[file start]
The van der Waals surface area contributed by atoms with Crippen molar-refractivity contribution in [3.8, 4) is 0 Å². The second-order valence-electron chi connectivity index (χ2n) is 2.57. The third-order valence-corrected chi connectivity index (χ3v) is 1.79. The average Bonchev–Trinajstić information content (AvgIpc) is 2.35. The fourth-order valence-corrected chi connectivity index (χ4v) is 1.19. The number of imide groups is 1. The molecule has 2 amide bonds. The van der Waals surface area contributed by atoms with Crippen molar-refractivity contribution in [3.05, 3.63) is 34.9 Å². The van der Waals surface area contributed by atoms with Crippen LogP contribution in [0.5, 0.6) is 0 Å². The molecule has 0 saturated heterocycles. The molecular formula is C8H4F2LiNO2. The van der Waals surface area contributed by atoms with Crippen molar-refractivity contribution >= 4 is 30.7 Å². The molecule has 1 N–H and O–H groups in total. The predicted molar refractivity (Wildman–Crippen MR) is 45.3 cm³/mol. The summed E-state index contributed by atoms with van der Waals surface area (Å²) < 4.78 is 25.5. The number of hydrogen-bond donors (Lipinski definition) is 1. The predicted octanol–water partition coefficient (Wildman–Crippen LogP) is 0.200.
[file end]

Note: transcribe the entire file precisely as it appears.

The van der Waals surface area contributed by atoms with Crippen molar-refractivity contribution in [3.8, 4) is 0 Å². The second-order valence-electron chi connectivity index (χ2n) is 2.57. The third-order valence-corrected chi connectivity index (χ3v) is 1.79. The average Bonchev–Trinajstić information content (AvgIpc) is 2.35. The fourth-order valence-corrected chi connectivity index (χ4v) is 1.19. The number of imide groups is 1. The molecule has 2 amide bonds. The van der Waals surface area contributed by atoms with Crippen molar-refractivity contribution in [3.05, 3.63) is 34.9 Å². The van der Waals surface area contributed by atoms with Crippen LogP contribution in [0.5, 0.6) is 0 Å². The molecule has 0 saturated heterocycles. The molecular formula is C8H4F2LiNO2. The van der Waals surface area contributed by atoms with Crippen molar-refractivity contribution >= 4 is 30.7 Å². The molecule has 1 N–H and O–H groups in total. The predicted molar refractivity (Wildman–Crippen MR) is 45.3 cm³/mol. The summed E-state index contributed by atoms with van der Waals surface area (Å²) < 4.78 is 25.5. The number of hydrogen-bond donors (Lipinski definition) is 1. The predicted octanol–water partition coefficient (Wildman–Crippen LogP) is 0.200.